Here is the first of the four tastings of the Breakfast Stout Riffs I brewed back in November. I though the plain portion would be a good place to start before moving onto the spinoffs: Canadian (Chocolate/Coffee/Maple), Dessert (Chocolate/Vanilla), and Mexican (Chocolate/Chili/Vanilla/Cinnamon). Oddly all of the beers ended up with too much carbonation (this may be a result of the 1/2 tsp of table sugar I added to each bottle instead of my usual technique of mixing a priming solution into the whole batch before bottling.)
Plain Breakfast Stout Riff
Appearance – Big foamy pour, a results of more carbonation than expected. Once the foam settles down the beer is an impenetrable black, even when held to the light. Very dense, mocha head, good retention and lacing.
Smell – Sharp bitter chocolate, oddly resiny. Not a complex nose, but not unpleasant either.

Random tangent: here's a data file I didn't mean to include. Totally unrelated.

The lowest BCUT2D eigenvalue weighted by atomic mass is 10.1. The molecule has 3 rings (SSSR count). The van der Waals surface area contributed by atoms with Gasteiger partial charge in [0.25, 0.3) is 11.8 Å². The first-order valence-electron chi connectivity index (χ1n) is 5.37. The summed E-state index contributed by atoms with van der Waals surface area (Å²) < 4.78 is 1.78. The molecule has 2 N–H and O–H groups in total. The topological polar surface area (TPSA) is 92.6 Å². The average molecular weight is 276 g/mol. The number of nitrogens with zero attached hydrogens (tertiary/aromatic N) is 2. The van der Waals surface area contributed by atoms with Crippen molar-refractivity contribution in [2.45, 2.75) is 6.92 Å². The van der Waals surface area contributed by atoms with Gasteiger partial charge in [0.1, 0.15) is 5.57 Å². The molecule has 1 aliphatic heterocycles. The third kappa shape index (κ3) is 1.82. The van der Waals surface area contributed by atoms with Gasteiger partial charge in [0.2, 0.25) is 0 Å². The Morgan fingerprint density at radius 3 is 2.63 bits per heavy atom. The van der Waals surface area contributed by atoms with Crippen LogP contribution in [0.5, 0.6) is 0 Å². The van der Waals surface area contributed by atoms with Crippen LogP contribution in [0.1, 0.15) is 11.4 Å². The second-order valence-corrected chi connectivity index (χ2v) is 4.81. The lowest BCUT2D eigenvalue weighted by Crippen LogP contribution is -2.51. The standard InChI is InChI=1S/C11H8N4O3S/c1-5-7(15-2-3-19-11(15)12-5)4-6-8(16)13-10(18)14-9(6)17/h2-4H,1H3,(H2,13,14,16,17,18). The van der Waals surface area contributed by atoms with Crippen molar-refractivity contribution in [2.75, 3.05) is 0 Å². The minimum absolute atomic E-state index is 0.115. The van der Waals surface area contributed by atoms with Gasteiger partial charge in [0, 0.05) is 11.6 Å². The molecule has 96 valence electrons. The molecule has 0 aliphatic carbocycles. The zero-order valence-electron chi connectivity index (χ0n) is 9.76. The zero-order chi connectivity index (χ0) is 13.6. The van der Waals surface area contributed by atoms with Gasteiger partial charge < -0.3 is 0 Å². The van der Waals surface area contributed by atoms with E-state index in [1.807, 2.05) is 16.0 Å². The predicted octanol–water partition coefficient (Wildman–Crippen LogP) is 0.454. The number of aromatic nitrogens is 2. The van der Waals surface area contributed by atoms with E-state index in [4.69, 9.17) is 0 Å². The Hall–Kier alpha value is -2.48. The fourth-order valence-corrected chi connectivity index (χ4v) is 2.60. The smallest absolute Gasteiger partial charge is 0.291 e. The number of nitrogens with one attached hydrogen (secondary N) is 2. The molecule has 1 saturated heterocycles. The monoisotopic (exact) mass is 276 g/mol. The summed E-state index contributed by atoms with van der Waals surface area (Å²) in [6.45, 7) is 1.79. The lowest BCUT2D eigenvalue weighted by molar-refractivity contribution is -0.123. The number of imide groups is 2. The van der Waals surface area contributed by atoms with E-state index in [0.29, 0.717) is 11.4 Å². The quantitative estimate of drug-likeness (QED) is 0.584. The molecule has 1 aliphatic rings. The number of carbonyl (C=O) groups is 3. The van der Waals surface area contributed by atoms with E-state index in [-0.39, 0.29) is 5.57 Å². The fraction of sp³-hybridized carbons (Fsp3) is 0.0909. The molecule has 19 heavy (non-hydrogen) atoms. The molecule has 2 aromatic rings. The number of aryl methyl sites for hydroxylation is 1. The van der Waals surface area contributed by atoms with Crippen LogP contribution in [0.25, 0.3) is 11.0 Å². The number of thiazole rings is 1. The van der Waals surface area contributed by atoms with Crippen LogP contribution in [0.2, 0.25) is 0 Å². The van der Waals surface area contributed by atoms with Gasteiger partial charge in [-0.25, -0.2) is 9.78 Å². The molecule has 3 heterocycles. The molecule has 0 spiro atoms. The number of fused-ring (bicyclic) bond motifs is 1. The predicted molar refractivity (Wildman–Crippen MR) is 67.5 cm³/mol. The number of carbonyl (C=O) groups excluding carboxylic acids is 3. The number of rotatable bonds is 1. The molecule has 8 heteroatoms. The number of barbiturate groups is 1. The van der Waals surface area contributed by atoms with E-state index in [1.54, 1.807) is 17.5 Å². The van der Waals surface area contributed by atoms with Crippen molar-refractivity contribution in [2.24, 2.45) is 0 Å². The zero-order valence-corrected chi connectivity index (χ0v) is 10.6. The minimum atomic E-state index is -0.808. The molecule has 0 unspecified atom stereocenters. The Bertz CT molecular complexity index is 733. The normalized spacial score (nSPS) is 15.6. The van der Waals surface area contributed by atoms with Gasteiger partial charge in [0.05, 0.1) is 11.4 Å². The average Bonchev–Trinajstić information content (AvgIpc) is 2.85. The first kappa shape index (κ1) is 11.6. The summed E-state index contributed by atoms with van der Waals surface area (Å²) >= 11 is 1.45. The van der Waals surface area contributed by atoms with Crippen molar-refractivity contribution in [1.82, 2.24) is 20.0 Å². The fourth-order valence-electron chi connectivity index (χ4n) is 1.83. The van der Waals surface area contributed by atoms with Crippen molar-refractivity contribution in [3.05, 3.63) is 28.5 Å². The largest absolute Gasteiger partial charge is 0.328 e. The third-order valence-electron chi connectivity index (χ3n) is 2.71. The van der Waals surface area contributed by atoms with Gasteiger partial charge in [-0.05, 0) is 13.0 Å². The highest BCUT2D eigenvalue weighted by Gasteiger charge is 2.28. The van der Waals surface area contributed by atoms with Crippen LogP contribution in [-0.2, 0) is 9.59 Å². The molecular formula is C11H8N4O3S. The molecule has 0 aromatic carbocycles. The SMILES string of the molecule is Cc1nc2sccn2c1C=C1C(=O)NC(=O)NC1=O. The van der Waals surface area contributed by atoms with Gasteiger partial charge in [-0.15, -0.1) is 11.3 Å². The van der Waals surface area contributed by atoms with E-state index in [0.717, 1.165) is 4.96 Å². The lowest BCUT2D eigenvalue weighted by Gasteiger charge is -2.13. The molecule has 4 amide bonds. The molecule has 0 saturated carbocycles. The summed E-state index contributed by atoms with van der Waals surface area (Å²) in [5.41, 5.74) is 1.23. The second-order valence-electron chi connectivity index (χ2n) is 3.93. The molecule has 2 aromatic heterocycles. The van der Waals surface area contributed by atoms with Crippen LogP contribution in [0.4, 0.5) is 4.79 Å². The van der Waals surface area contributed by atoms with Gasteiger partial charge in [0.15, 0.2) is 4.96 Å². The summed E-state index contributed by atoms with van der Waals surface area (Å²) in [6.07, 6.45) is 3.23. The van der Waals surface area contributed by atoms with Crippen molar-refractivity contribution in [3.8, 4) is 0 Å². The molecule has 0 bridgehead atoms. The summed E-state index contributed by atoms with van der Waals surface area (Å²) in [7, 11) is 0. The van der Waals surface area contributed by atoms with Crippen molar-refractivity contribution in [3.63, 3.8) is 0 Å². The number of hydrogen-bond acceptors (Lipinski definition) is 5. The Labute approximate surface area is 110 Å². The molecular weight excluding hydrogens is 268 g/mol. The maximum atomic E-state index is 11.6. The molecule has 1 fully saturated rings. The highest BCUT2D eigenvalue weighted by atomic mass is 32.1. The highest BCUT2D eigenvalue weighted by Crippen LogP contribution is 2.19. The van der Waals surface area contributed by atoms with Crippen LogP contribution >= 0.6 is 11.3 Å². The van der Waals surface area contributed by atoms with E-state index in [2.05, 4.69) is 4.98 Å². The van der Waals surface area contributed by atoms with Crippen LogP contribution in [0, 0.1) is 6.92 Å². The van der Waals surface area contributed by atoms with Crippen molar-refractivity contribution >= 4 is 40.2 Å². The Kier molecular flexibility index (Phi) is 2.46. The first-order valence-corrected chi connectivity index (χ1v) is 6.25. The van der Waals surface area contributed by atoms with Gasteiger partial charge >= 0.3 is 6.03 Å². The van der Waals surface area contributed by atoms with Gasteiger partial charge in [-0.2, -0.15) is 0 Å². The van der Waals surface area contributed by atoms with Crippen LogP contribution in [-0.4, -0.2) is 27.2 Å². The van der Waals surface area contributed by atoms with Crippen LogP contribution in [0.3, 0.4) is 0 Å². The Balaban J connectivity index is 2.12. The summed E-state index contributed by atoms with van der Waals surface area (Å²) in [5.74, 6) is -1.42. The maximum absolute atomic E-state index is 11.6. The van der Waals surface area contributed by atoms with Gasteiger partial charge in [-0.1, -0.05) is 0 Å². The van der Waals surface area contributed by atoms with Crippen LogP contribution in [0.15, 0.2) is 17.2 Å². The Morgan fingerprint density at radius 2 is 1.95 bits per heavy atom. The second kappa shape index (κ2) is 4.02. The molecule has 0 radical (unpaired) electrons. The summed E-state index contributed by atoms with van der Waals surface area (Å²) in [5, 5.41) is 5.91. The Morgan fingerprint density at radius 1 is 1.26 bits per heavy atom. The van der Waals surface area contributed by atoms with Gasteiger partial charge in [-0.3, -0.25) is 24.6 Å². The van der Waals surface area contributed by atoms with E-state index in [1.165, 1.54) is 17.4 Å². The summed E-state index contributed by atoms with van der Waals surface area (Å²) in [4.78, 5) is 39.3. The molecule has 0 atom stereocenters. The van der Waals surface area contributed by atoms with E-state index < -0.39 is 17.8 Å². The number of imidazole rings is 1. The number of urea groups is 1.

Taste – Solid bitterness, very clean. The carbonation and roast enhance the hop bitterness, which tastes more assertive than 46 IBUs should in a 1.091 beer. The chocolate from the nose comes through nicely, along with some espresso. It is missing the dark fruit and/or caramel I was expecting the Crystal 120 would bring. Just a bit boring for an Imperial Stout, more in the English tradition.
Mouthfeel – The carbonation is strong enough that the beer foams a bit in my mouth when I take a sip, not right for a rich ponderous beer. Once it warms and I swirl out some off the carbonation, the body seems smoother and fuller. The whole batch ended up over-carbonated, not sure why.
Drinkability & Notes – Not a great beer on its own, but this recipe is intended to be a stage for a variety of other flavors. It may improve with some age, but I don't see this “plain” portion ever being a great beer.